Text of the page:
Vertically integrated sustainable denim brand DL1961 is a family affair — and its mission to “do things differently” has evolved into an impassioned undertaking to positively impact the segment as it forges forward with cleaner and greener product offerings.
Led by cofounder and chief creative officer Sarah Ahmed, the New York-based family-owned brand uses less than 10 gallons of water to produce its average pair of jeans (compare that number to the industry standard of 1,500 gallons of water used).
Manufactured at the Ahmed family factory in Pakistan — where all DL1961’s premium denim is made from recycled materials — its vertically integrated, self-powered facility houses the brand’s botanic fibers, organic and certified cotton, clean dyes and energy-efficient machinery.
Designing denim and apparel for women, men, children and even pets, DL1961 shows up season after season with contemporary feminine looks, sexy, flattering cuts and a lineup of looks that continuously deliver. And this spring, DL1961 debuted the first high-performance circular jean, made in partnership with Recover.
Here, Ahmed talks to WWD about its differentiated take on sustainable denim, its partnership with Recover, and what shoppers will see next from DL1961.
WWD: How is DL1961’s approach to sustainability distinctive in the denim market?
Sarah Ahmed: We are one of the only vertical denim brands out there, overseeing the entire manufacturing process from fiber to finished garment. Instead of releasing sustainable capsules here and there, every single item we produce in our family-owned, self-powered facility is made sustainably.
The average pair of jeans uses 1,500 gallons of water to produce, but ours use less than 10 gallons. We accomplish this by using botanic fibers such as Modal and Tencel, organic and certified cotton, clean dyes and energy-efficient laser and Ozone technology. We also treat and recycle 98 percent of the water we use in our in-house water recycling plant. We are committed to creating the best jeans for both our customers and for the planet.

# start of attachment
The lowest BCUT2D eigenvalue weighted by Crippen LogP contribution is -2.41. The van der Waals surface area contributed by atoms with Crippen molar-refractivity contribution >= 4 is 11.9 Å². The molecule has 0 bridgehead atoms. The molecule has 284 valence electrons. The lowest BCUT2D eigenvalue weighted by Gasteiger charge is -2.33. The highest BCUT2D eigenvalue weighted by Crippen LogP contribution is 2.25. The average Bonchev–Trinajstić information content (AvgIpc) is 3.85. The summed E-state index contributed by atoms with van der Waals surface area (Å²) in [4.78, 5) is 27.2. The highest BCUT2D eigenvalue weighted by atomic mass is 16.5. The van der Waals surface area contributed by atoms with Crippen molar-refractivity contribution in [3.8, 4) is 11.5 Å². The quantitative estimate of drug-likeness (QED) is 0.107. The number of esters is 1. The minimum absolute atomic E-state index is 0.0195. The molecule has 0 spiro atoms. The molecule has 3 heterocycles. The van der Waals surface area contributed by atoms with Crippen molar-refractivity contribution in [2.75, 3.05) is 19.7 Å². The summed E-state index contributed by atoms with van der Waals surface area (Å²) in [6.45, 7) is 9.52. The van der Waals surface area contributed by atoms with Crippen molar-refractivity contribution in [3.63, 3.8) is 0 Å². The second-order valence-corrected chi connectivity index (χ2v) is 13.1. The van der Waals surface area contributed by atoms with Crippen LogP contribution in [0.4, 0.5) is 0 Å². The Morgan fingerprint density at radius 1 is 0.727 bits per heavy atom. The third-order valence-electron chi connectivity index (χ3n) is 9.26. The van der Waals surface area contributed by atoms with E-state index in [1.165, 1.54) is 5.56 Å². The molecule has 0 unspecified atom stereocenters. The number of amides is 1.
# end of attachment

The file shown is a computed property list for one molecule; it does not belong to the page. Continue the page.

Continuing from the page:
WWD: How would you describe DL1961’s aesthetic? What were some of the inspirations for the brand’s current collections?
S.A.: Our aesthetic is wearable, functional, chic, but not intimidating. It’s also a lifestyle aimed at premium quality and unparalleled comfort. The inspiration for the current spring collection reimagines the style influences of the ‘80s and ‘90s in the form of relaxed silhouettes, dreamy pastels, matching sets and breezy fabrications. Fall 2022 will be an extension of that — easy but elevated tailoring, jewel tones, low-impact washes, and 30 percent recycled cotton for a vintage-inspired style.
WWD: Tell us about Recover. What prompted that partnership?
S.A.: We partnered with Recover on a joint sustainability initiative to create the world’s first high-performance circular jean. Recover is a leading material sciences company and global producer of post-consumer waste cotton fiber. At DL1961, sustainability is not defined by one initiative — it is a multifaceted, ever-evolving process from fiber to finished garment, known for family-owned, vertically integrated sustainable manufacturing.
Now, with the Recover partnership, our manufacturing facility also houses one of the world’s largest textile recycling plants, taking excess goods from around the world, breaking them down and turning them into new, high-tech fibers. The result is a sustainable pair of jeans that outperforms others in terms of fabric, fit and function. For the first time, traceability, accountability and circularity merge to make the perfect high-performance sustainable jean.
WWD: What’s next for DL1961?
S.A.: We’re very excited to bring DL1961 international later this spring and produce an immersive, interactive exhibit called “Indigo” with Frieze at their London gallery, No.9 Cork Street. The concept is for people to experience the process of denim creation from broken down fibers all the way to a finished denim garment. To make the space come to life, we’re enlisting the help of creatives, artists, costume designers, painters, architects and sound engineers. The exhibit will also mark the launch of The Digital Tag Project, designed to combat the denim industry’s continued greenwashing and lack of transparency when it comes to sustainability practices.
The project will launch with the “Ella Jean,” which we created in partnership with Ella Richards, a gorgeous British model and granddaughter of music icon Keith Richards. The jeans will come with a QR code on the inside waist that will reveal exactly how much of each resource (water, energy and recycled materials) was used to make the jean. We hope to bring this function and transparency to all of our customers in upcoming seasons.
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